“Correct me if I am wrong, but footballers built their National Academy on the money they got from powerful international bodies of their sport,” Secretary General of the Lithuanian Basketball Federation Mindaugas Balčiūnas says (15min talked to him before corruption charges were brought against him). “We do not have such possibilities. We tackle our problems the way we can – we build structural mini-pyramids. The first one should shortly start working in Šiauliai. At its top is 'Šiauliai' basketball club with its sponsors, bellow – teams from the county that play in the National and Regional Leagues. And the base is the basketball school, which was separated from the city's sports school along with all its funds.”
 
Balčiūnas says that similar schemes should be introduced in other towns, too. It could guarantee efficient self-regulation mechanism and an incentive to strive for best results.
 
Linas Kvedaravičius, director of Sakalai Vilnius club, believes that Lithuanian basketball does not need a big pyramid on the national level: “At the moment, many youngster teams have strong players. There is no point in concentrating all the talent in one place – many a young player would lose leadership skills and such a team would have no one to compete with in a national championship.”
 
Weak technique
 
Basketball authorities do not make drama out of frequently-voiced remarks that, save for Jonas Valančiūnas and Donatas Motiejūnas, Lithuania has failed to nurture super talent in recent years. “I believe that the situation is not bad right now, as the gap between leaders and other players is not as big as it used to be,” Balčiūnas comments.
 
Šarūnas Sakalauskas, senior coach at Šarūnas Marčiulionis Basketball Academy, begs to differ: “Basketball as it is played today is much faster than before. Therefore technique plays a more important role, while our young players start lagging behind because they spend more time playing than training, which deprives them of opportunities to polish their technique.”
 
Sakalauskas says he can observe problems that have befallen the Lithuanian basketball when he watches youth national teams play or train in international camps, like the one in Treviso. There, he says, Lithuania's best young players fail to stand out from hundreds of youths from other countries.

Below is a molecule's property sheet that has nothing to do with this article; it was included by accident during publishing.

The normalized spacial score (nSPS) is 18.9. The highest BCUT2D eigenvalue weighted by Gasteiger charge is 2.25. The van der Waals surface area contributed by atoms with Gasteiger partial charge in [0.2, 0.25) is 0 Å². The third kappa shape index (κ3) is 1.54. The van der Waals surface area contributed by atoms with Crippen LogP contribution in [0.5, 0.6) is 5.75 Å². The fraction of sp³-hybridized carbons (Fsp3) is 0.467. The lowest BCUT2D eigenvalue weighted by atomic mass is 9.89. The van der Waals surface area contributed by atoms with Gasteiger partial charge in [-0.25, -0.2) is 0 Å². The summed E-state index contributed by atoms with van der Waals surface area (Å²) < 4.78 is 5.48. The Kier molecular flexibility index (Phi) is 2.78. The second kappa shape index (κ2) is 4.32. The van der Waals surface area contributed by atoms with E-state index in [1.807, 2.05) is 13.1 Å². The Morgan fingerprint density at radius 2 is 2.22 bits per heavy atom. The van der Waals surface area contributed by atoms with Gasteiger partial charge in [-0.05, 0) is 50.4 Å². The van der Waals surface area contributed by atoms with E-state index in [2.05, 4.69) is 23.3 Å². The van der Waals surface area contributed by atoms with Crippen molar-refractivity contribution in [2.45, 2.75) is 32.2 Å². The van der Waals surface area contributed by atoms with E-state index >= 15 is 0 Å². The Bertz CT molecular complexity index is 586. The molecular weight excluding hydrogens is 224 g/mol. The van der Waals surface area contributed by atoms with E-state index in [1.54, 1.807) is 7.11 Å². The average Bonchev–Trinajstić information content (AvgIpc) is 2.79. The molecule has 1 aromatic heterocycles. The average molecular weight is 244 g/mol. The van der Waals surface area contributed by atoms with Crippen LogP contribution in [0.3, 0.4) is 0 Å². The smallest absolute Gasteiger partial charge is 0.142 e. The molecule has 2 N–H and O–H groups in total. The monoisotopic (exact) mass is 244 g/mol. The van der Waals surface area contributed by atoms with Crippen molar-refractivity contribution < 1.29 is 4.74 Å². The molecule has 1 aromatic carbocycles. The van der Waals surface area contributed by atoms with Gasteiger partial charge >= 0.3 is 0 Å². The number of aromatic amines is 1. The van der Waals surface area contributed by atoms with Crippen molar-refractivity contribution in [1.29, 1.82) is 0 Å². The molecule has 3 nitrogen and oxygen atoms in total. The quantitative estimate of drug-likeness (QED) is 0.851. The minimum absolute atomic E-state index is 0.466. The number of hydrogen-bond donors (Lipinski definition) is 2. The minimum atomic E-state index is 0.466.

“We should upgrade our ways of selecting kids. A good first step would be to create one database of players. However, there is not even a debate on the subject yet – except our occasional chat about the problems in the Academy,” Sakalauskas regrets.
 
Good life is bad
 
Martynas Juocevičius, who works as a spokesperson for Šarūnas Marčiulionis Basketball Academy, thinks that the problems with raising new talent have to do with changes in quality of life and the resulting shift in attitudes: “Coaches at our academy, who once played in Statyba Vilnius club, keep telling those kids that they would play differently if they were assigned one pair of basketball shoes a year, exercised in unheated rooms, and had but one dream – to make it to the top team of their county. At the same time, they have to talk to parents of 10- or 12-year-olds, who are positively convinced that their kids will play in Barcelona or even perhaps the NBA and sign 8-million-dollars-a-season contracts.”
 
Juocevičius recalls the incredulity with which he is met whenever he says that only one talented kid out of a hundred makes it to a mid-level professional basketball team – and of the hundred of those who do, one advances to an elite club. “To be more precise, they believe that others can and do lose in the lottery, but are convinced that their case is exceptional.”
 
Balčiūnas, too, attributes many a failed or floundering basketball career to the rules of modern sport business: “Some of them are difficult to talk to, with so many factors interfering, like agents and money.”
 
System works?
 
Despite hazards and uninspiring performance curve of the national team, basketball people do not rush to sound the alarm.
 
“The system works fine. Envy and admiration we receive from foreigners when we tell them about our school students league show that things are going well,” Kvedaravičius believes.
 
“In recent years, we have achieved much in championships of various age groups – we should soon overtake the Serbs in the ranking and reclaim number two spot in the world. Our national men's team is number five in the world,” Balčiūnas says. “I don't think it's bad. We have built a system to nurture players, now we have to preserve and improve it.”
 
15 min.